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I have a functor $F\colon \mathbf{Rng}\to\mathbf{Grp}$, and a correspondence on objects which assigns to every group $F(R)$ a suitable subgroup $G_o(R)\subseteq F(R)$. Is there a way to turn $G$ into a functor, defining $G_o(R)\to G_o(S)$ via the maps I have between $F(R)$ and $F(S)$? $$ \begin{array}{ccc} F(R) &\to^{F(f)}& F(S) \\\ \uparrow_{\iota_R} && \uparrow_{\iota_S}\\\ G_o(R) & &G_o(S) \end{array} $$ In this diagram vertical arrows are simply the existing injections. I thought to define $G_o(R)\to G_o(S)$ taking the obvious left inverse going from the copy of $G_o(-)$ into $F(-)$ to $G_o(-)$, (call $\pi_S$ this map, thn $G(R)\to G(S)$ is defined by $\pi_s\circ F(f)\circ \iota_R$) but I'm not sure this is going to work...

If you think you'll find it useful, $F$ is the functor which assigns to every ring its group of unities.

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Those injections are not morphisms in the category of groups, or rings, just sets. I think that is where you are going to bump into a problem. More importantly, what do you want out of this functor? Do you want this process to be functorial for a reason? – BBischof Dec 25 '10 at 16:13
Can we ask what exactly $G_o$ is? – Sean Tilson Dec 25 '10 at 16:17
I think usually a subfunctor is defined as already being a functor (so the maps you want to be there are part of the definition), such that its values are subobjects of the values of the big functor. – Dylan Wilson Dec 25 '10 at 18:35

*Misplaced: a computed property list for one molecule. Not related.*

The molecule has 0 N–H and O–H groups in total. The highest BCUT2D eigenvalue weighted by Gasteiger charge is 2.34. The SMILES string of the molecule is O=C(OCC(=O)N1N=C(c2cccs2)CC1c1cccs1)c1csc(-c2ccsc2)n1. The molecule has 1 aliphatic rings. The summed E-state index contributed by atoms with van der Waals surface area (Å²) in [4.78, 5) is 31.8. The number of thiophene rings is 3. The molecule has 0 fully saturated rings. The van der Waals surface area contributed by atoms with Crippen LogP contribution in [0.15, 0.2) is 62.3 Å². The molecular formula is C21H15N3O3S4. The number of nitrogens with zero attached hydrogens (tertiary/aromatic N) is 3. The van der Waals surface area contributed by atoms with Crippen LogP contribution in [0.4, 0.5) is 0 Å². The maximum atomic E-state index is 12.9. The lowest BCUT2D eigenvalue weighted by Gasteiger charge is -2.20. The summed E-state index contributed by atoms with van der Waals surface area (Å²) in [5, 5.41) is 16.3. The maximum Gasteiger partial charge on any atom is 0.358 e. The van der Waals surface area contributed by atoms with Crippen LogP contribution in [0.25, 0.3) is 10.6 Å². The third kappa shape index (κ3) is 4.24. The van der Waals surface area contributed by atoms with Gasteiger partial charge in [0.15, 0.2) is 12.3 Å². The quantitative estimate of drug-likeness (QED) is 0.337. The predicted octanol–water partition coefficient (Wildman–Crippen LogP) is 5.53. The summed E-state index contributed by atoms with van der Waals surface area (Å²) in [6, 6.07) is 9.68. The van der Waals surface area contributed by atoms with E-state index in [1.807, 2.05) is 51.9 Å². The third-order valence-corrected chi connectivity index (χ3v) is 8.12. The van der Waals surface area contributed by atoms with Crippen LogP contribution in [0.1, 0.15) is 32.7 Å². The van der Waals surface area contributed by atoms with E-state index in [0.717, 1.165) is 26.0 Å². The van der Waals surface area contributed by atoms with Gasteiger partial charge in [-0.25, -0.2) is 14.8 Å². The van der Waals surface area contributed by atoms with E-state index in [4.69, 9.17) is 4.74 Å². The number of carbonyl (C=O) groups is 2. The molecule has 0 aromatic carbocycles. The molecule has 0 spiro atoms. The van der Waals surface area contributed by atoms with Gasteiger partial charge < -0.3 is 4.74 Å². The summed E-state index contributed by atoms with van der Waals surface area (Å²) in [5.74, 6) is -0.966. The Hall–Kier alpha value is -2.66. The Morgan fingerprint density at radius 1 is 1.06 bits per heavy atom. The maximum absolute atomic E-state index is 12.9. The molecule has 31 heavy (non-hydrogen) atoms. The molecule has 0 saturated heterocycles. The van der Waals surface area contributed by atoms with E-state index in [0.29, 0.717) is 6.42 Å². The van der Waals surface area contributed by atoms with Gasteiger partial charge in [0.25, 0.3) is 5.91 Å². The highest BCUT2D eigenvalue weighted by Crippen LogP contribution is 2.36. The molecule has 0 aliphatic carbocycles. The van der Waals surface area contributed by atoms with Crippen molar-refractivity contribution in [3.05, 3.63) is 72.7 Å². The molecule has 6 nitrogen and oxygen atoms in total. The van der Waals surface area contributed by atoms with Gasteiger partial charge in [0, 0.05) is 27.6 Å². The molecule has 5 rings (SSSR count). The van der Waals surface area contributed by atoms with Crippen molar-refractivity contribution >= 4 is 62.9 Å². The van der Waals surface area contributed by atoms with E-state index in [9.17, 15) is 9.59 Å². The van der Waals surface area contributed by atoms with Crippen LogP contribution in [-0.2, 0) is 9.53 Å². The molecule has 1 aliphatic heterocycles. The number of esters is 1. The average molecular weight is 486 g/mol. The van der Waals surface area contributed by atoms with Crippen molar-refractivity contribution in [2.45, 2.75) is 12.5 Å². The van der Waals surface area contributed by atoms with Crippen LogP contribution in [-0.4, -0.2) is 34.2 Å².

up vote 1 down vote accepted

Using only the things you have written, your question does not have an answer. In general there may not be any way to complete the commutative diagram you drew into a square (and in general there may not be any projection $\pi_S$, but this is a smaller problem). The basic problem is that you have only specified what $G_0$ does on objects, so as it stands $G_0$ is not even a functor (and in particular not a subfunctor).

Consider the example where $F$ is the group of units functor, as above. Let $G_0(R)$ be the whole group of units whenever $R$ is infinite, and the trivial group when $R$ is finite. Then you will see that there is in general no way to fill in the square above for e.g. the map $\mathbb{Z} \to \mathbb{Z}/n\mathbb{Z}$.

Fortunately the condition that $G_0$ should be a subfunctor of $F$ means that you have very little choice in how you define $G_0(f)$, for a morphism $f$. The fact that the diagram above should be commutative forces you to choose $G_0(f)$ to be equal to the restriction of $F(f)$ to $G_0(R)$. What you then need to check, in order for this to be well defined, is that this restriction always lands inside $G_0(S)$. (This fails in the example of the previous paragraph.) Whenever this condition holds, $G_0$ automatically becomes a functor using only that $F$ is a functor (check this).

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This was my original idea: I want to fix an ideal $J$ in a ring $R$, and then define the set of all subgroups $G\le R^\times$ such that $J+G=R^\times$. Call $S_J(R)$ the intersection of all such groups. $G_o$ is the correspondence associating $R$ to $S_J(R)$. I'm wondering if, given a ring morphism $f:R\to S$, i can obtain a morphism between $S_J(R)$ and $S_{f(J)}(S)$, where $f(J)$ is the ideal generated by $f(J)$. – Fosco Loregian Dec 26 '10 at 16:33

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